Remember how the Lord your God led you all the way in the wilderness these forty years, to humble and test you in order to know what was in your heart, whether or not you would keep his commands. He humbled you, causing you to hunger and then feeding you with manna, which neither you nor your ancestors had known, to teach you that man does not live on bread alone but on every word that comes from the mouth of the Lord.
Deuteronomy 8:2-3 (NIV)
Who’s been testing your patience in the household lately?
At this point in the desert of social isolation, someone has to be pushing your buttons. Just yesterday, our son was stuck on the “Mom. Dad. Mom. Dad.” eternal repeat cycle.
I was able to withstand the first three hours.
We often test each other through misunderstandings, a lack empathy, or sheer grumpiness...
Whyyyyyy are they doing this to me!? Why am I the chosen one, the punching bag of all humanity!? (insert more melodramatic inner dialogue here).
Thankfully, God’s patience (or “longsuffering” in some translations) puts ours to shame…
A Different Kind of Testing
The more I read the Scriptures and see how God interacts with people, I am amazed by the nuance and merciful detail about God’s heart.
In the wider context of the Biblical narrative, the word “testing” (or “tempting”) is used in a few main ways:
- When people test God with their impatience, injustice, and sin.
- When God tests people to lead them, to teach them, and to humble them for their betterment and for His glory.
- (I’ll discuss a unique third situation next week)
The writer of Deuteronomy emphasizes God’s purpose for testing the people of Israel in the wilderness wanderings:
- To test their hearts.
- To humble them.
- To teach them reliance on God, not on their comfort.
- To grow their trust.
- To help see the sweetness and sufficiency of God’s words and promises.
The manna God had provided tasted sweet. It formed with the dew each morning for the Israelites to collect and to live off. But, they could only collect what they needed each day (no hoarding allowed).
This happened for 40 years so they wouldn’t perish. And along the way, God “allowed them to hunger,” helping them to rely on His “daily bread.”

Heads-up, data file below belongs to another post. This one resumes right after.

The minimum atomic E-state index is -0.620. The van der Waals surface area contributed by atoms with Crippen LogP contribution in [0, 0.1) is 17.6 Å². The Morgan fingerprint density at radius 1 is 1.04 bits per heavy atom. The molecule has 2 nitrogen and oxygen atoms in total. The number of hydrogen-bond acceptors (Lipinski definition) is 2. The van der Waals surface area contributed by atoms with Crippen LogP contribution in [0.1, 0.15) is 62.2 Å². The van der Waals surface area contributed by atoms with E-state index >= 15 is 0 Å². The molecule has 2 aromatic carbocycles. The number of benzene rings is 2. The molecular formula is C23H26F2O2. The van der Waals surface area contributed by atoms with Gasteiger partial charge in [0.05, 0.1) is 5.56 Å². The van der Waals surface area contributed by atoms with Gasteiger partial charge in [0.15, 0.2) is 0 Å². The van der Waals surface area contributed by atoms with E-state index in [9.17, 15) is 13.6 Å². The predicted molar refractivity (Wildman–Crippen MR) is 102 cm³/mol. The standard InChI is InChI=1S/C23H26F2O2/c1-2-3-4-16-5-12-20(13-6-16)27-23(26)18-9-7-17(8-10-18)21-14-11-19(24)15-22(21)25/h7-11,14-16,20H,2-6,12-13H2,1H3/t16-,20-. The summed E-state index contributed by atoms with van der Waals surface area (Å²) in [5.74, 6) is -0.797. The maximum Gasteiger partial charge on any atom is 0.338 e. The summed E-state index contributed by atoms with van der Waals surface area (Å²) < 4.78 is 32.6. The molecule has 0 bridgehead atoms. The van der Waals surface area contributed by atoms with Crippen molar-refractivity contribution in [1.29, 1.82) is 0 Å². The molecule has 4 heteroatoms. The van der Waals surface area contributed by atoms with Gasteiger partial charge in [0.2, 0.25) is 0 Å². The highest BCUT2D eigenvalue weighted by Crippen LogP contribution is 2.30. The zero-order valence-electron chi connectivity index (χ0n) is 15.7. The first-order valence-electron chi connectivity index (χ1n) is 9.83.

Sadly, their appetites led to complaint. Several times they wanted to return to Egypt, back into bondage, for at least there they had some meat.
Today’s dab of Scripture is deeply profound for three reasons:
1.The Prosperity gospel Dismantled
It completely dismantles the prosperity gospel preached by charlatans.
In that warped view of grace, God grants healing and prosperity to those He approves of but relegates poverty and pain to those He is displeased with (didn’t Jesus suffer?). In that gospel, the main mark of righteousness is material blessing. To be sick or hungry—well, that’s just a sign of one’s “lack of faith.”
Deuteronomy teaches us God may allow some pain in our lives to test us, to humble us, and to lead us. As well, comfort and complacency often insulate us from God and others.
2.God's Gracious Provision
This passage also shows God’s gracious heart.
So our trust in God grows with acknowledging, appreciating, and following His daily provision. Some may only see God’s good hand when everything is hitting a pleasant baseline.
"Deuteronomy teaches us God may allow some pain in our lives to test us, to humble us, and to lead us."
The Scriptures, though, show God is good whether it’s a hill or valley.
3.The Bread of Life (our real provision)
Lastly, this Scripture points to Jesus as the “Bread of Life.”
The New Testament often alludes to today’s passage, so we will explore a related story next week!
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